Inclusive housing is about buildings, developments or neighbourhoods that are home to people with diverse life experiences, backgrounds, and needs. Including those who have been historically isolated or segregated from our communities – such as people with developmental disabilities.
What it looks like
Successful inclusive housing offers people with developmental disabilities choice in where they live and who they live with. It fosters relationships among people and vibrant community life. It promotes safety and allows individuals to experience life in a neighbourhood. Usually it looks like housing for most other people and needs to be:
- Welcoming and community-facing
- Close to amenities such as recreation, transit, shopping, and medical services
Depending on the individuals who will be calling it home, here are some other aspects that you may need to consider and plan for:
- Design aspects to support people to make friends and maximize natural and paid supports, such as common rooms, community kitchens or office space
- Ways to ensure people can access community and neighbourhood amenities as well as services they require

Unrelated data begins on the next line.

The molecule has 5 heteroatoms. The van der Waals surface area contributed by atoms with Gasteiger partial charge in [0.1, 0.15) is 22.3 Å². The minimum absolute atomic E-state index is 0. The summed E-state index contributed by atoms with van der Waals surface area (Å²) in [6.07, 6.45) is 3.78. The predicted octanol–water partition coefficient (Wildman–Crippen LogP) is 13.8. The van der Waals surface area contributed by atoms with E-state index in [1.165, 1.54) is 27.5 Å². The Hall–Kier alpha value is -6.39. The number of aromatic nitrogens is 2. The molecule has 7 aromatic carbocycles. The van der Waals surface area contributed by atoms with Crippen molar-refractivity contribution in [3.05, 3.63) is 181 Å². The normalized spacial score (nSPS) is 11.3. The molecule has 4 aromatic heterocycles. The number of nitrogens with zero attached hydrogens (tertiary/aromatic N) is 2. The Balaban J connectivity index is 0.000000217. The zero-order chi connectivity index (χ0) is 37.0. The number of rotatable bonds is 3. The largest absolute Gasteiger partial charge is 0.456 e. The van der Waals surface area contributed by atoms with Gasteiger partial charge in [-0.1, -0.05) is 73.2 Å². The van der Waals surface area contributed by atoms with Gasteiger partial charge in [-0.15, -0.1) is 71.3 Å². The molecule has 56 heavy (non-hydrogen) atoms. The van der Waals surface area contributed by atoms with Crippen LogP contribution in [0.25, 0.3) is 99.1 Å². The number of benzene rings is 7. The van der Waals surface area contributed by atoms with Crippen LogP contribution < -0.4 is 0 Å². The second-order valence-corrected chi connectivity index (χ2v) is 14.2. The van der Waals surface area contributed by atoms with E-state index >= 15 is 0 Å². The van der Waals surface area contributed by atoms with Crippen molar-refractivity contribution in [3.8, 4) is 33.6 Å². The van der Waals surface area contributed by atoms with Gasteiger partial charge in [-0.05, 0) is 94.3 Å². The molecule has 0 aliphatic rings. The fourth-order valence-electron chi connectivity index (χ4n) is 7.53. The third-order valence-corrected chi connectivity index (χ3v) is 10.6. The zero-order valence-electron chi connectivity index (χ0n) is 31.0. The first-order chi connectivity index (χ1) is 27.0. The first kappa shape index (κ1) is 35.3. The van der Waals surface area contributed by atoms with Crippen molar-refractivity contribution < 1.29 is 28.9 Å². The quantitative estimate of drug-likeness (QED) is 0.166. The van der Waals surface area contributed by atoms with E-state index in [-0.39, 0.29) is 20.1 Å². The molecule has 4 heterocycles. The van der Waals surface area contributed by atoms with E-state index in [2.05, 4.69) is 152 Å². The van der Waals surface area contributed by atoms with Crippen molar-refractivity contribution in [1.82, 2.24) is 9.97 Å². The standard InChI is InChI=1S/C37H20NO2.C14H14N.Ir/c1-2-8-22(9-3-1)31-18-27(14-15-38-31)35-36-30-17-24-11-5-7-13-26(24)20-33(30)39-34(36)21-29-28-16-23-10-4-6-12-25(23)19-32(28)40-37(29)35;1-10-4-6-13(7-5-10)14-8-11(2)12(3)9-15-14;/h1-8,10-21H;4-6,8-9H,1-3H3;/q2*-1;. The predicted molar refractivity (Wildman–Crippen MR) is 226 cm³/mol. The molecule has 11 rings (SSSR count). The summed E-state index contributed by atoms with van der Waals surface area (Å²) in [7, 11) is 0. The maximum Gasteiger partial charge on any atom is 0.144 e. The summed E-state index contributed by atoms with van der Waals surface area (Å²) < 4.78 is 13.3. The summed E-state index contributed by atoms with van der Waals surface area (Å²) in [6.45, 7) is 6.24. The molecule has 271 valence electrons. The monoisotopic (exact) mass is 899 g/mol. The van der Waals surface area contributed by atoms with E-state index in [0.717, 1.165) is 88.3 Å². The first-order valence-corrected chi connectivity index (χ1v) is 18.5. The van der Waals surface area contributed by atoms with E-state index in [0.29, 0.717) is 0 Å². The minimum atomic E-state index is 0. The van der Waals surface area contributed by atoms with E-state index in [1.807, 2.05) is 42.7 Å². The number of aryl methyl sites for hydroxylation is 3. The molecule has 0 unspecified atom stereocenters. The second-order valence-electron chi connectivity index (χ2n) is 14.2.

- Incorporation of natural supports, such as family or friends helping out and maybe staying overnight at times
- Features to support people’s diverse abilities and promote their safety at home and in community – for example physical accessibility
- Provisions for paid staff people who may or may not ‘live-in’
- Ways to help people navigate important life transitions such as life skills training to support someone moving away from home for the first time or adaptations to allow someone to age in place
How to do it
Inclusive housing is about building community…one home at a time. Here are some possible ways to do it:
- A community living society leverages its assets to buy or build strata, rental or life-lease units. Some may be sold or rented at subsidized rates to individuals with developmental disabilities, and the rest at market rates. Any units bought by individuals with developmental disabilities are sold back to the society when they leave.
- A non-profit housing association rents a certain number of units in a building to people with developmental disabilities. These individuals share support staff funded by CLBC, and with their support staff find ways to contribute to their neighbours and the community within the building.
- Self advocates and a community living society enter into a co-ownership agreement for several townhouses.
- Parents form a non-profit society and pool resources to leverage the start of a co- housing development.
Who do I contact?
To start the conversation about how you can get involved in inclusive housing, contact your local CLBC office to speak to the Director of Regional Operations or Manager.